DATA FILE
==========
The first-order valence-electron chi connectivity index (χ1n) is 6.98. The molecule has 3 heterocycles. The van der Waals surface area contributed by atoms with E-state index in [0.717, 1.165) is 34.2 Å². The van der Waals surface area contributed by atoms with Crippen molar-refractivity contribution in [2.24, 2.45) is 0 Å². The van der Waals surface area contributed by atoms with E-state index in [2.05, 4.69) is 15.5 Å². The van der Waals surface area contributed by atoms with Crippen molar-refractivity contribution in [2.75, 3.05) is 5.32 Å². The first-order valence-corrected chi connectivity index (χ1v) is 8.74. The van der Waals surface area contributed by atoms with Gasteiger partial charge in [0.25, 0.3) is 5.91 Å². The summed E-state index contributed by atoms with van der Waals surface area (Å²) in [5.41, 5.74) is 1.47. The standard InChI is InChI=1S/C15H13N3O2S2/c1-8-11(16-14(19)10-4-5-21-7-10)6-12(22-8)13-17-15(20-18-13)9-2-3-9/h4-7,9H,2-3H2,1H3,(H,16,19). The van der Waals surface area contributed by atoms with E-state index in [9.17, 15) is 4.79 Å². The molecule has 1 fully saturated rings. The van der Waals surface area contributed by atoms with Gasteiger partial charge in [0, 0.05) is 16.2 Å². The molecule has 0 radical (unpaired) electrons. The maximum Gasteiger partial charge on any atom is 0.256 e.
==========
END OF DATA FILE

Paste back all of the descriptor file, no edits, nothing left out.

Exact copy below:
The first-order valence-electron chi connectivity index (χ1n) is 6.98. The molecule has 3 heterocycles. The van der Waals surface area contributed by atoms with E-state index in [0.717, 1.165) is 34.2 Å². The van der Waals surface area contributed by atoms with Crippen molar-refractivity contribution in [2.24, 2.45) is 0 Å². The van der Waals surface area contributed by atoms with E-state index in [2.05, 4.69) is 15.5 Å². The van der Waals surface area contributed by atoms with Crippen molar-refractivity contribution in [2.75, 3.05) is 5.32 Å². The first-order valence-corrected chi connectivity index (χ1v) is 8.74. The van der Waals surface area contributed by atoms with Gasteiger partial charge in [0.25, 0.3) is 5.91 Å². The summed E-state index contributed by atoms with van der Waals surface area (Å²) in [5.41, 5.74) is 1.47. The standard InChI is InChI=1S/C15H13N3O2S2/c1-8-11(16-14(19)10-4-5-21-7-10)6-12(22-8)13-17-15(20-18-13)9-2-3-9/h4-7,9H,2-3H2,1H3,(H,16,19). The van der Waals surface area contributed by atoms with E-state index in [9.17, 15) is 4.79 Å². The molecule has 1 fully saturated rings. The van der Waals surface area contributed by atoms with Gasteiger partial charge in [0, 0.05) is 16.2 Å². The molecule has 0 radical (unpaired) electrons. The maximum Gasteiger partial charge on any atom is 0.256 e.